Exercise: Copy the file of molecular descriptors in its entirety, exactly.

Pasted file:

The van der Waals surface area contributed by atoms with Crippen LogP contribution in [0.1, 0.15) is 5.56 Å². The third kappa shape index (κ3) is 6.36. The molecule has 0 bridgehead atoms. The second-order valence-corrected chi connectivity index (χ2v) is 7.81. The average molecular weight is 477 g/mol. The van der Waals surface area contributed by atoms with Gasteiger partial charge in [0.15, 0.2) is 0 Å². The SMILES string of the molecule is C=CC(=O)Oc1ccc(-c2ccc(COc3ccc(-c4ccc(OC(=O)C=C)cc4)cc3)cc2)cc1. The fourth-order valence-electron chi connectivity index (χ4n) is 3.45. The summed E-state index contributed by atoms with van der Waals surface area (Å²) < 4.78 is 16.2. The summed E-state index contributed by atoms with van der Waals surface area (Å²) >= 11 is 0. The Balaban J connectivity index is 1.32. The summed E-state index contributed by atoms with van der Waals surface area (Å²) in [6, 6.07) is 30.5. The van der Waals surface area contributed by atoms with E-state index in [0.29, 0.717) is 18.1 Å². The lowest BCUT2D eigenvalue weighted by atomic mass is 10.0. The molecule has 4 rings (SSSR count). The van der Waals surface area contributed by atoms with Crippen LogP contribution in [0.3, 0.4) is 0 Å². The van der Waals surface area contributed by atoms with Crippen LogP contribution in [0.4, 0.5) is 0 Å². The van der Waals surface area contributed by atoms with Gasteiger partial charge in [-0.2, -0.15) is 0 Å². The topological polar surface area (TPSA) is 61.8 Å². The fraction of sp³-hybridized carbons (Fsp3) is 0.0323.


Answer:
The van der Waals surface area contributed by atoms with Crippen LogP contribution in [0.1, 0.15) is 5.56 Å². The third kappa shape index (κ3) is 6.36. The molecule has 0 bridgehead atoms. The second-order valence-corrected chi connectivity index (χ2v) is 7.81. The average molecular weight is 477 g/mol. The van der Waals surface area contributed by atoms with Gasteiger partial charge in [0.15, 0.2) is 0 Å². The SMILES string of the molecule is C=CC(=O)Oc1ccc(-c2ccc(COc3ccc(-c4ccc(OC(=O)C=C)cc4)cc3)cc2)cc1. The fourth-order valence-electron chi connectivity index (χ4n) is 3.45. The summed E-state index contributed by atoms with van der Waals surface area (Å²) < 4.78 is 16.2. The summed E-state index contributed by atoms with van der Waals surface area (Å²) >= 11 is 0. The Balaban J connectivity index is 1.32. The summed E-state index contributed by atoms with van der Waals surface area (Å²) in [6, 6.07) is 30.5. The van der Waals surface area contributed by atoms with E-state index in [0.29, 0.717) is 18.1 Å². The lowest BCUT2D eigenvalue weighted by atomic mass is 10.0. The molecule has 4 rings (SSSR count). The van der Waals surface area contributed by atoms with Crippen LogP contribution in [0.3, 0.4) is 0 Å². The van der Waals surface area contributed by atoms with Crippen LogP contribution in [0.4, 0.5) is 0 Å². The van der Waals surface area contributed by atoms with Gasteiger partial charge in [-0.2, -0.15) is 0 Å². The topological polar surface area (TPSA) is 61.8 Å². The fraction of sp³-hybridized carbons (Fsp3) is 0.0323.